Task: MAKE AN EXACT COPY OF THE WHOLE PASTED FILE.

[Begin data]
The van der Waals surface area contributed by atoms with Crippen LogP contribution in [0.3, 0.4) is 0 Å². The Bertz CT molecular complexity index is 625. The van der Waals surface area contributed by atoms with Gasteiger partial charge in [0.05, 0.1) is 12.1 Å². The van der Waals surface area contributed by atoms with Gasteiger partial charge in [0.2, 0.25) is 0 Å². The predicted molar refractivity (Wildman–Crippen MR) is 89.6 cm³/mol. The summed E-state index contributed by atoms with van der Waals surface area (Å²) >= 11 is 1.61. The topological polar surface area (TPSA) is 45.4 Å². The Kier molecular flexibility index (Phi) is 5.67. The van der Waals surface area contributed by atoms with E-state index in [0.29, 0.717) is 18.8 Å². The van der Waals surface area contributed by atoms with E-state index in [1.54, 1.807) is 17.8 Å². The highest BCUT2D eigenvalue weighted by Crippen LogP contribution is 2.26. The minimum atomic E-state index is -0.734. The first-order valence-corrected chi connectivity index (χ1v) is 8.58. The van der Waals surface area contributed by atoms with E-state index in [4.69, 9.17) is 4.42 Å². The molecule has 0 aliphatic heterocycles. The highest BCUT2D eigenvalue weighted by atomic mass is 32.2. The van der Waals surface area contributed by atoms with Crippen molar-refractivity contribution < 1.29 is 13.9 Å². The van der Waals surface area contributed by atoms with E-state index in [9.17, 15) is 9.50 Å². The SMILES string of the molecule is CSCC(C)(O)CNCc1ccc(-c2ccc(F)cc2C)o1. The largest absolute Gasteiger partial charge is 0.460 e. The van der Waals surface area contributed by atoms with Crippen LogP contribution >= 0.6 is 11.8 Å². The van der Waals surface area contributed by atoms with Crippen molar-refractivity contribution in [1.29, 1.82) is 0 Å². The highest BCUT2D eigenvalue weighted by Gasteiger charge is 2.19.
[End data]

The van der Waals surface area contributed by atoms with Crippen LogP contribution in [0.3, 0.4) is 0 Å². The Bertz CT molecular complexity index is 625. The van der Waals surface area contributed by atoms with Gasteiger partial charge in [0.05, 0.1) is 12.1 Å². The van der Waals surface area contributed by atoms with Gasteiger partial charge in [0.2, 0.25) is 0 Å². The predicted molar refractivity (Wildman–Crippen MR) is 89.6 cm³/mol. The summed E-state index contributed by atoms with van der Waals surface area (Å²) >= 11 is 1.61. The topological polar surface area (TPSA) is 45.4 Å². The Kier molecular flexibility index (Phi) is 5.67. The van der Waals surface area contributed by atoms with E-state index in [0.29, 0.717) is 18.8 Å². The van der Waals surface area contributed by atoms with E-state index in [1.54, 1.807) is 17.8 Å². The highest BCUT2D eigenvalue weighted by Crippen LogP contribution is 2.26. The minimum atomic E-state index is -0.734. The first-order valence-corrected chi connectivity index (χ1v) is 8.58. The van der Waals surface area contributed by atoms with E-state index in [4.69, 9.17) is 4.42 Å². The molecule has 0 aliphatic heterocycles. The highest BCUT2D eigenvalue weighted by atomic mass is 32.2. The van der Waals surface area contributed by atoms with Crippen molar-refractivity contribution < 1.29 is 13.9 Å². The van der Waals surface area contributed by atoms with E-state index in [9.17, 15) is 9.50 Å². The SMILES string of the molecule is CSCC(C)(O)CNCc1ccc(-c2ccc(F)cc2C)o1. The largest absolute Gasteiger partial charge is 0.460 e. The van der Waals surface area contributed by atoms with Crippen LogP contribution >= 0.6 is 11.8 Å². The van der Waals surface area contributed by atoms with Crippen molar-refractivity contribution in [1.29, 1.82) is 0 Å². The highest BCUT2D eigenvalue weighted by Gasteiger charge is 2.19.